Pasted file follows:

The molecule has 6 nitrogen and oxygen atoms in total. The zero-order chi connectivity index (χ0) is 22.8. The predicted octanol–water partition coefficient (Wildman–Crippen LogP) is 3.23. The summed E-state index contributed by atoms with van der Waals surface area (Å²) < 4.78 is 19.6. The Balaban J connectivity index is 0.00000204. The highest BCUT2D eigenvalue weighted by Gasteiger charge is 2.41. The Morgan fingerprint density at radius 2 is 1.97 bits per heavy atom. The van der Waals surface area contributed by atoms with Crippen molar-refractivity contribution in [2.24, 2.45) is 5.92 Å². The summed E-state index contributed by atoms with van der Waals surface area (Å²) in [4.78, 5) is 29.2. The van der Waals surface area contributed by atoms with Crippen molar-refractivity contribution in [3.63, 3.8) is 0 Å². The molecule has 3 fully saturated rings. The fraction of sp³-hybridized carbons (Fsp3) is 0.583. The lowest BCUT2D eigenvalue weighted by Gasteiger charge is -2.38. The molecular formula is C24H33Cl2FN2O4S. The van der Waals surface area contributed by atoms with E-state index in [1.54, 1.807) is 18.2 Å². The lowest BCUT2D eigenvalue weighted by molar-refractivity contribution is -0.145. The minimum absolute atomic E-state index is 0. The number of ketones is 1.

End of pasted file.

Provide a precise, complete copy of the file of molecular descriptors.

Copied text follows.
The molecule has 6 nitrogen and oxygen atoms in total. The zero-order chi connectivity index (χ0) is 22.8. The predicted octanol–water partition coefficient (Wildman–Crippen LogP) is 3.23. The summed E-state index contributed by atoms with van der Waals surface area (Å²) < 4.78 is 19.6. The Balaban J connectivity index is 0.00000204. The highest BCUT2D eigenvalue weighted by Gasteiger charge is 2.41. The Morgan fingerprint density at radius 2 is 1.97 bits per heavy atom. The van der Waals surface area contributed by atoms with Crippen molar-refractivity contribution in [2.24, 2.45) is 5.92 Å². The summed E-state index contributed by atoms with van der Waals surface area (Å²) in [4.78, 5) is 29.2. The van der Waals surface area contributed by atoms with Crippen molar-refractivity contribution in [3.63, 3.8) is 0 Å². The molecule has 3 fully saturated rings. The fraction of sp³-hybridized carbons (Fsp3) is 0.583. The lowest BCUT2D eigenvalue weighted by Gasteiger charge is -2.38. The molecular formula is C24H33Cl2FN2O4S. The van der Waals surface area contributed by atoms with E-state index in [1.54, 1.807) is 18.2 Å². The lowest BCUT2D eigenvalue weighted by molar-refractivity contribution is -0.145. The minimum absolute atomic E-state index is 0. The number of ketones is 1.